We are always on the lookout for crochet projects and found these great snowflake wall decor on Etsy. They are the creations of Lithuania-based couple, Audruis and Virginija and sold under the brand name, Woodstorming. They are known for their handmade wood creations of ring boxes, office accessories and home decorations but our eyes gravitated towards their crochet and wood hangings.
You can follow the couple on Facebook and Instagram. Their items can be purchased on Etsy and Big Cartel.
Images: Courtesy of Woodstorming.
Japanese sculptor Yoshimasa Tsuchiya creates these simple life-size creatures with hush tones giving off an elegant and mysterious aura. The sculpting process start with raw wood blocks carved with power tools which are then shaped, joined together then hand carved for the final details. Plaster and paint is then used to finish off the pieces. The artist is inpired by Japanese folklore, myths and dreams. On Lomography he says this about mythology:
“I think that mythology is a series of allegorical stories referring the origin of a group of people. Regardless the historical facts, mythologies are always taken over from generation to generation so that we maintain our connections to each other. And I believe that it even exists in our private relationships.”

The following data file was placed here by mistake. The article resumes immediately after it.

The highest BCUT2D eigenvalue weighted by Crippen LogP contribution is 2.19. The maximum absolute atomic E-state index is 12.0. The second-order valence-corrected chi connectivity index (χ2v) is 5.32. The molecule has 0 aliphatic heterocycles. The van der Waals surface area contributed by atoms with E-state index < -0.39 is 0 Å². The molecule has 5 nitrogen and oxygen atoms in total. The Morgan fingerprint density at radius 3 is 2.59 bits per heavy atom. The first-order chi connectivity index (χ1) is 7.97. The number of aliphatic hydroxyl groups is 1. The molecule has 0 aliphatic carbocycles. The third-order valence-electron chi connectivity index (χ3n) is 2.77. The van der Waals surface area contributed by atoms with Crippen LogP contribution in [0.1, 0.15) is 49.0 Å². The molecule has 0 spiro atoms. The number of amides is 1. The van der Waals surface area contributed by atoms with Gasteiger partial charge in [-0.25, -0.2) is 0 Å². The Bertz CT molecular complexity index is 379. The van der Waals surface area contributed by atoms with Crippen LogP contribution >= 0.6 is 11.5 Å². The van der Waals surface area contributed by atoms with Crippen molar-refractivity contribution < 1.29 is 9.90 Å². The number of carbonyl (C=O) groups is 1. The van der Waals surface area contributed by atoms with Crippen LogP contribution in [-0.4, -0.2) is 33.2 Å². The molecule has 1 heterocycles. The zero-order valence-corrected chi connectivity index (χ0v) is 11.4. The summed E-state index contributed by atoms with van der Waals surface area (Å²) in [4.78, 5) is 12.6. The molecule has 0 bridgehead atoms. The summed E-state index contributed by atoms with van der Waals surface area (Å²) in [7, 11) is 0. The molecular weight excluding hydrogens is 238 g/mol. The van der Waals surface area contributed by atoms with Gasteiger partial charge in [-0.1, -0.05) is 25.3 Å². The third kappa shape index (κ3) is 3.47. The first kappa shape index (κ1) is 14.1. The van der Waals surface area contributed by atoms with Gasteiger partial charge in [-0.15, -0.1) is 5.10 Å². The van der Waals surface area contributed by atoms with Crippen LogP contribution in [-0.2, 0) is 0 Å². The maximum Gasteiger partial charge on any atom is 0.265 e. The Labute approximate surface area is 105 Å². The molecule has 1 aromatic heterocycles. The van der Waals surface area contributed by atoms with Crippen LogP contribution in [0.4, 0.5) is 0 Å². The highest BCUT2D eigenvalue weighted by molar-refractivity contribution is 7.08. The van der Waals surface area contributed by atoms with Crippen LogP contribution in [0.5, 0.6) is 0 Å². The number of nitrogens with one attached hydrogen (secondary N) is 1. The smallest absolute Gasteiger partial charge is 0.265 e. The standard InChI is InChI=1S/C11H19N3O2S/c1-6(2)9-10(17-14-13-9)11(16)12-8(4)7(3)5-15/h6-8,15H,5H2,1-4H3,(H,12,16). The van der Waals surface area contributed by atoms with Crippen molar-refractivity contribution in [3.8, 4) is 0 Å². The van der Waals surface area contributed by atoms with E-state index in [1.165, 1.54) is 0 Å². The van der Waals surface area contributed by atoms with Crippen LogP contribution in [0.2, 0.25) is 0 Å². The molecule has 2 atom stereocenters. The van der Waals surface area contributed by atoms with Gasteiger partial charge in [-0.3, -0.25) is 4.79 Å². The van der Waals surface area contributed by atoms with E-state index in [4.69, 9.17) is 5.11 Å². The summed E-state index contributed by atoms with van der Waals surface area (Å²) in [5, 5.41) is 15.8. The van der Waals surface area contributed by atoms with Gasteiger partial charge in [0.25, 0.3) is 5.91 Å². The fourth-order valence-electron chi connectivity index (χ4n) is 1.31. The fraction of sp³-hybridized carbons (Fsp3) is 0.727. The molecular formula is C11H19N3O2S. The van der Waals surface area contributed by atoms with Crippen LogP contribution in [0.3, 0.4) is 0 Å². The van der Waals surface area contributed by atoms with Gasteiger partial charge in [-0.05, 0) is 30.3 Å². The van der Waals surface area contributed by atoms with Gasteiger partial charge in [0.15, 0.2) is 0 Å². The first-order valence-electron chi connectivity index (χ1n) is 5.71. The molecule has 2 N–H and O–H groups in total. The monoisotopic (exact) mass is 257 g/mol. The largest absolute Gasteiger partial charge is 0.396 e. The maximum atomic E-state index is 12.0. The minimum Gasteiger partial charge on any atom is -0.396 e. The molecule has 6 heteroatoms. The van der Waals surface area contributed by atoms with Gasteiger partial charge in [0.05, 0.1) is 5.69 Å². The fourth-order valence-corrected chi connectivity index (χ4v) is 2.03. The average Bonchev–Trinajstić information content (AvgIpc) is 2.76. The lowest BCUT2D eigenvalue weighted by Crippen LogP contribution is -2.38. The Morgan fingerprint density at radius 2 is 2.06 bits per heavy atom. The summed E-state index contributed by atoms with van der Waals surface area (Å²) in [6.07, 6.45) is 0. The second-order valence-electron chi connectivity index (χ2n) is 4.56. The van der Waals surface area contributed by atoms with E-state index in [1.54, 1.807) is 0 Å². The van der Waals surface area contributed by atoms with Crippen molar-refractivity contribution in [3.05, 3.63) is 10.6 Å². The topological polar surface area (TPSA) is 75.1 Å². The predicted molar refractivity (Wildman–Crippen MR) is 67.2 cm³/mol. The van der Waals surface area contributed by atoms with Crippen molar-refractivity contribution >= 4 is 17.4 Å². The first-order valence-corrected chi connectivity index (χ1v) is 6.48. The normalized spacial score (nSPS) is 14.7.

And on Cargo Collective says this about his chosen medium:
“In Japan, most of traditional buildings and sculptures are made of wood. Wood is a material which breath. It has own age, own viability. I studied these kind of traditional techniques in a graduate school of operative dentistry of cultural assets. I receive some inspirations from an old tale, a myth, a legend and my dream. The figure of my animals is a materialization of human hope, mind and heart.”
Images: Courtesy of Yoshimasa Tsuchiya.
Visual artist Matt W. Moore stepped away from his vibrant geometric paintings and street art to create these impressive organic mandalas. This ‘Mosaic Mandala Series’ was created with found natural elements and skillfully arranged into fascinating geometric designs. On his website he explains the project as follows:
“Having spent most of my recent years in cities, and many of my recent months indoors during the wintertime painting on canvas and paper, I decided it was a good play to take full advantage of the sunshine and wilderness and develop a series that would allow me to explore the beauty of Utah, create work with my hands, and celebrate the native color palette of the landscape.”
“This series of mosaic mandalas was created entirely with elements foraged on the mountain and in the valley : River pebbles and stones, shale, red rocks from the high elevations, dead branches from aspen trees, bark from evergreens, cattails from the lake’s edge, dried wild grasses from yesteryear, and cut dead branches exposing the rings of the tree’s life. Everything was right there for me, all I had to do was notice it’s potential.”
You can see more of his work on his website, Facebook, and Instagram.
Images: Courtesy of Matt W. Moore.